EU Agrees On Bank Failure Rules To Avoid Bailouts

By JUERGEN BAETZ

BRUSSELS (AP) â¿¿ The European Union has struck a deal on rules establishing who will pay for bank bailouts in the future without taxpayers having to foot the bill.

The agreement reached by the EU's 27 finance ministers after seven hours of negotiations early Thursday is an important step toward establishing Europe's so-called banking union with the goal of restoring financial and economic stability to the recession-hit bloc.

The set of rules determines the order in which investors and creditors will have to take losses when a bank is restructured or shut down, with a taxpayer-funded bailout being only a limited last resort.

"That's a major shift from the public means, from the taxpayer if you will, back to the financial sector itself which will now become for a very, very large extent responsible for dealing with its own problems," said Dutch Finance Minister Jeroen Dijsselbloem.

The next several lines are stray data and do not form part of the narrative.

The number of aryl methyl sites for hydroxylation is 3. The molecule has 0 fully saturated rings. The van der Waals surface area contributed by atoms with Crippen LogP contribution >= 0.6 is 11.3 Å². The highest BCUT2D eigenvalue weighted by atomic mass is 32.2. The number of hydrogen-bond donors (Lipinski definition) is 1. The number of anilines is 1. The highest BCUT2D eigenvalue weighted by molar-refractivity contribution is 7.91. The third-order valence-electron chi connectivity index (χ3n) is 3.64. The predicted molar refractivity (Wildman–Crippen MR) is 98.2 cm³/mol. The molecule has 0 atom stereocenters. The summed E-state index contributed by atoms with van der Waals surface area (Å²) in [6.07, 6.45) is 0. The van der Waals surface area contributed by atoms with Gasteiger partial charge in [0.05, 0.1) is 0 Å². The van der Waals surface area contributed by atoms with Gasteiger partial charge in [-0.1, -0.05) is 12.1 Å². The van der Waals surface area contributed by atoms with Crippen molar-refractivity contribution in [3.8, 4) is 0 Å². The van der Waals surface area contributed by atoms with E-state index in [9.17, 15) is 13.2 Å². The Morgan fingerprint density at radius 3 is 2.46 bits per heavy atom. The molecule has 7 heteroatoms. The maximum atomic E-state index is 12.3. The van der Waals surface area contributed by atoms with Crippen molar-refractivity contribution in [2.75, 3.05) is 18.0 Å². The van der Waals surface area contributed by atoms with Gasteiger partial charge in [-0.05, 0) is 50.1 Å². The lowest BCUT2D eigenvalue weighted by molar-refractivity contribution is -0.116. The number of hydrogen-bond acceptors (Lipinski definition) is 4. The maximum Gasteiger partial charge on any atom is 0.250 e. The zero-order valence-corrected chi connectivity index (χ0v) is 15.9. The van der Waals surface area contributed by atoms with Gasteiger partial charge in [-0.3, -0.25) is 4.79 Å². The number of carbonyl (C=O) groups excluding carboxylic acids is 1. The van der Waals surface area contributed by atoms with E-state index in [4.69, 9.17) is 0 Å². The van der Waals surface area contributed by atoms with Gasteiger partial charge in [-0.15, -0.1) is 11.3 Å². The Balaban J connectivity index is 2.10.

The ministers had failed to reach a deal in 19 hours of continuous talks last week, and their latest round of negotiations in Brussels came only hours before a summit of the EU's 27 heads of state and government. At the summit, the EU leaders are expected to take stock of the progress of the bloc's financial and economic policies.

Exactly a year ago, EU leaders pledged to tackle the eurozone's financial crisis by introducing a banking union, which aims to give the supervision and rescue of banks to European institutions rather than leaving weaker member states to fend for themselves.

Since its announcement the project has stalled on many fronts, not the least because richer countries fear they might have to pay for the banking woes of weaker countries. But Thursday's breakthrough gave the endeavor new credibility by establishing clear rules.

"The talks were lengthy, quite difficult and intense," German Finance Minister Schaeuble said. "This is an important step. We make progress step by step" toward completing the banking union, he added.

If you liked this article you might like

What's Behind the Surge in Energy Stocks

Hillary Clinton Says Prosecuting Individuals is Key to Wall Street Reform